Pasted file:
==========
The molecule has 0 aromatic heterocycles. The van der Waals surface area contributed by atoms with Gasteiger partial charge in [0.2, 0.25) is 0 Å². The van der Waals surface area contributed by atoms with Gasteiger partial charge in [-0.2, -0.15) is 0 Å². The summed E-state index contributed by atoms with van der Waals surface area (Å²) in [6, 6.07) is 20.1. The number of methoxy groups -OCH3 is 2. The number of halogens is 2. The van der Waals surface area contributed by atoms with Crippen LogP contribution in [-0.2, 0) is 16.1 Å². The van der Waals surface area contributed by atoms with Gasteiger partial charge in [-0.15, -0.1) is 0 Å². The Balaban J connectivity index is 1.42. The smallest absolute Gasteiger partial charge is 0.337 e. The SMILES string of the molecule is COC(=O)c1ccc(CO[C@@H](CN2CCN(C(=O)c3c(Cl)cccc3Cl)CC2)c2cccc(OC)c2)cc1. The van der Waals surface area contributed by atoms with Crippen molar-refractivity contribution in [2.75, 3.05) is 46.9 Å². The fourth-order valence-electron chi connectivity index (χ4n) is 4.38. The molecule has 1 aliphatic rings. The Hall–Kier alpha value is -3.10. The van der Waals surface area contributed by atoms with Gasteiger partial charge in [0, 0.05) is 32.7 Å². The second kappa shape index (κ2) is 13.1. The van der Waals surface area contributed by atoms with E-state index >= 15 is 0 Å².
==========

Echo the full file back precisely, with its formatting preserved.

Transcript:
The molecule has 0 aromatic heterocycles. The van der Waals surface area contributed by atoms with Gasteiger partial charge in [0.2, 0.25) is 0 Å². The van der Waals surface area contributed by atoms with Gasteiger partial charge in [-0.2, -0.15) is 0 Å². The summed E-state index contributed by atoms with van der Waals surface area (Å²) in [6, 6.07) is 20.1. The number of methoxy groups -OCH3 is 2. The number of halogens is 2. The van der Waals surface area contributed by atoms with Crippen LogP contribution in [-0.2, 0) is 16.1 Å². The van der Waals surface area contributed by atoms with Gasteiger partial charge in [-0.15, -0.1) is 0 Å². The Balaban J connectivity index is 1.42. The smallest absolute Gasteiger partial charge is 0.337 e. The SMILES string of the molecule is COC(=O)c1ccc(CO[C@@H](CN2CCN(C(=O)c3c(Cl)cccc3Cl)CC2)c2cccc(OC)c2)cc1. The van der Waals surface area contributed by atoms with Crippen molar-refractivity contribution in [2.75, 3.05) is 46.9 Å². The fourth-order valence-electron chi connectivity index (χ4n) is 4.38. The molecule has 1 aliphatic rings. The Hall–Kier alpha value is -3.10. The van der Waals surface area contributed by atoms with Gasteiger partial charge in [0, 0.05) is 32.7 Å². The second kappa shape index (κ2) is 13.1. The van der Waals surface area contributed by atoms with E-state index >= 15 is 0 Å².